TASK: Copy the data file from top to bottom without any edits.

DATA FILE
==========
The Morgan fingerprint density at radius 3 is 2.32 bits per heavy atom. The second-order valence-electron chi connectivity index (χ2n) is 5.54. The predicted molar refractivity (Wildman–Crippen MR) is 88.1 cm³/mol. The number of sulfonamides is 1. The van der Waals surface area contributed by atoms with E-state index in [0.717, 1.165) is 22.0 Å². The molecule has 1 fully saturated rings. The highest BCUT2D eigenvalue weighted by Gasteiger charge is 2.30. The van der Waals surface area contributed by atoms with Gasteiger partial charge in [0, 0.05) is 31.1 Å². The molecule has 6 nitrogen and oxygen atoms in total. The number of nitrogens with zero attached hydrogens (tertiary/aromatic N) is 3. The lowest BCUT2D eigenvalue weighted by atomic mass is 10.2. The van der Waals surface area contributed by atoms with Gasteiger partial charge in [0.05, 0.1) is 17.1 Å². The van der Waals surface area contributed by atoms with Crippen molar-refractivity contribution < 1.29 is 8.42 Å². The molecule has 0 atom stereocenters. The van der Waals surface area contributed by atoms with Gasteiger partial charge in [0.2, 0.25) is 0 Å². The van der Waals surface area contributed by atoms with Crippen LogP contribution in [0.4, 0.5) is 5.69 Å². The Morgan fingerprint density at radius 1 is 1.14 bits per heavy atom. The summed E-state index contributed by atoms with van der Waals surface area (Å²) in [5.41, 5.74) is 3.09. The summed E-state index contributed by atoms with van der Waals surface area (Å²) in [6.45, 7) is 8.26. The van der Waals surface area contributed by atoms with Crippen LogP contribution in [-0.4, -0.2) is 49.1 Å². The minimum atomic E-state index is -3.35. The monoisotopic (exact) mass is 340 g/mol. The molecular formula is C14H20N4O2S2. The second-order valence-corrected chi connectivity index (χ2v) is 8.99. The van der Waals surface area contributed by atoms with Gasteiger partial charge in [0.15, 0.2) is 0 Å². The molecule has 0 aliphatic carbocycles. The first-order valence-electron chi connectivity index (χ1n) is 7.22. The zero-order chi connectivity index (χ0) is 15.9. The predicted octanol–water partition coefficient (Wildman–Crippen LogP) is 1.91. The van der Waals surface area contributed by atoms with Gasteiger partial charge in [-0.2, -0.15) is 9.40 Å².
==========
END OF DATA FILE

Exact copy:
The Morgan fingerprint density at radius 3 is 2.32 bits per heavy atom. The second-order valence-electron chi connectivity index (χ2n) is 5.54. The predicted molar refractivity (Wildman–Crippen MR) is 88.1 cm³/mol. The number of sulfonamides is 1. The van der Waals surface area contributed by atoms with E-state index in [0.717, 1.165) is 22.0 Å². The molecule has 1 fully saturated rings. The highest BCUT2D eigenvalue weighted by Gasteiger charge is 2.30. The van der Waals surface area contributed by atoms with Gasteiger partial charge in [0, 0.05) is 31.1 Å². The molecule has 6 nitrogen and oxygen atoms in total. The number of nitrogens with zero attached hydrogens (tertiary/aromatic N) is 3. The lowest BCUT2D eigenvalue weighted by atomic mass is 10.2. The van der Waals surface area contributed by atoms with Gasteiger partial charge in [0.05, 0.1) is 17.1 Å². The van der Waals surface area contributed by atoms with Crippen molar-refractivity contribution < 1.29 is 8.42 Å². The molecule has 0 atom stereocenters. The van der Waals surface area contributed by atoms with Gasteiger partial charge in [0.2, 0.25) is 0 Å². The van der Waals surface area contributed by atoms with Crippen LogP contribution in [0.4, 0.5) is 5.69 Å². The Morgan fingerprint density at radius 1 is 1.14 bits per heavy atom. The summed E-state index contributed by atoms with van der Waals surface area (Å²) in [5.41, 5.74) is 3.09. The summed E-state index contributed by atoms with van der Waals surface area (Å²) in [6.45, 7) is 8.26. The van der Waals surface area contributed by atoms with Crippen LogP contribution in [-0.4, -0.2) is 49.1 Å². The minimum atomic E-state index is -3.35. The monoisotopic (exact) mass is 340 g/mol. The molecular formula is C14H20N4O2S2. The second-order valence-corrected chi connectivity index (χ2v) is 8.99. The van der Waals surface area contributed by atoms with Gasteiger partial charge in [0.15, 0.2) is 0 Å². The molecule has 0 aliphatic carbocycles. The first-order valence-electron chi connectivity index (χ1n) is 7.22. The zero-order chi connectivity index (χ0) is 15.9. The predicted octanol–water partition coefficient (Wildman–Crippen LogP) is 1.91. The van der Waals surface area contributed by atoms with Gasteiger partial charge in [-0.2, -0.15) is 9.40 Å².